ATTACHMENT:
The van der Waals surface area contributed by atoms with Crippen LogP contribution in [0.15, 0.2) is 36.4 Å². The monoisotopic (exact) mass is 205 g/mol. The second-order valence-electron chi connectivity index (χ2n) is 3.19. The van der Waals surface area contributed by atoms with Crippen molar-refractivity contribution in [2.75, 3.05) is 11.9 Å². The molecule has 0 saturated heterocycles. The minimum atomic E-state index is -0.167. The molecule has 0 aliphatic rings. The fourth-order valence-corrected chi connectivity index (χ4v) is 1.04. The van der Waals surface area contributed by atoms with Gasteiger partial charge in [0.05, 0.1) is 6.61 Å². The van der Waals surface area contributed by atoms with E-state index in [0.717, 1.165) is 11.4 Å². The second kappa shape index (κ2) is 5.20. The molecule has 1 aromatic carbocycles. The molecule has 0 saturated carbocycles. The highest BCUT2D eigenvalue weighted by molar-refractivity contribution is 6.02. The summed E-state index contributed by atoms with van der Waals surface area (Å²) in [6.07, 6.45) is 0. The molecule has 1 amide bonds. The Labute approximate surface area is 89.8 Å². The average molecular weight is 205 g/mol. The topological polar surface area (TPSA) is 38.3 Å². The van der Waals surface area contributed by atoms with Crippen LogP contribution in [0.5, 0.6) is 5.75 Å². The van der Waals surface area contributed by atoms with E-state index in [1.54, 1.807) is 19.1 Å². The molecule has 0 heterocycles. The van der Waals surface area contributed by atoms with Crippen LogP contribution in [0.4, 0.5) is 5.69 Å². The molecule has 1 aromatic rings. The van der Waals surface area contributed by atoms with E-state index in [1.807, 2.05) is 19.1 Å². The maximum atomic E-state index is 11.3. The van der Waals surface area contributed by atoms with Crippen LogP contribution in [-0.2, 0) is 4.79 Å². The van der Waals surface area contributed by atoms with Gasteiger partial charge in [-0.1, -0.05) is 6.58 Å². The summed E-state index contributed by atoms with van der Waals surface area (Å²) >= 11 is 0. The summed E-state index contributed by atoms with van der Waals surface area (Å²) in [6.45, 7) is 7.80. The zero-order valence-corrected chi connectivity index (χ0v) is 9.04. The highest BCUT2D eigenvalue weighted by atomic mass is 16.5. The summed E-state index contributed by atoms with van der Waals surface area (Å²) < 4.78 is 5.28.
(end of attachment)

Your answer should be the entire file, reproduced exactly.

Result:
The van der Waals surface area contributed by atoms with Crippen LogP contribution in [0.15, 0.2) is 36.4 Å². The monoisotopic (exact) mass is 205 g/mol. The second-order valence-electron chi connectivity index (χ2n) is 3.19. The van der Waals surface area contributed by atoms with Crippen molar-refractivity contribution in [2.75, 3.05) is 11.9 Å². The molecule has 0 saturated heterocycles. The minimum atomic E-state index is -0.167. The molecule has 0 aliphatic rings. The fourth-order valence-corrected chi connectivity index (χ4v) is 1.04. The van der Waals surface area contributed by atoms with Gasteiger partial charge in [0.05, 0.1) is 6.61 Å². The van der Waals surface area contributed by atoms with E-state index in [0.717, 1.165) is 11.4 Å². The second kappa shape index (κ2) is 5.20. The molecule has 1 aromatic carbocycles. The molecule has 0 saturated carbocycles. The highest BCUT2D eigenvalue weighted by molar-refractivity contribution is 6.02. The summed E-state index contributed by atoms with van der Waals surface area (Å²) in [6.07, 6.45) is 0. The molecule has 1 amide bonds. The Labute approximate surface area is 89.8 Å². The average molecular weight is 205 g/mol. The topological polar surface area (TPSA) is 38.3 Å². The van der Waals surface area contributed by atoms with Crippen LogP contribution in [0.5, 0.6) is 5.75 Å². The van der Waals surface area contributed by atoms with E-state index in [1.54, 1.807) is 19.1 Å². The molecule has 0 heterocycles. The van der Waals surface area contributed by atoms with Crippen LogP contribution in [0.4, 0.5) is 5.69 Å². The molecule has 1 aromatic rings. The van der Waals surface area contributed by atoms with E-state index in [1.807, 2.05) is 19.1 Å². The maximum atomic E-state index is 11.3. The van der Waals surface area contributed by atoms with Crippen LogP contribution in [-0.2, 0) is 4.79 Å². The van der Waals surface area contributed by atoms with Gasteiger partial charge in [-0.1, -0.05) is 6.58 Å². The summed E-state index contributed by atoms with van der Waals surface area (Å²) >= 11 is 0. The summed E-state index contributed by atoms with van der Waals surface area (Å²) in [6.45, 7) is 7.80. The zero-order valence-corrected chi connectivity index (χ0v) is 9.04. The highest BCUT2D eigenvalue weighted by atomic mass is 16.5. The summed E-state index contributed by atoms with van der Waals surface area (Å²) < 4.78 is 5.28.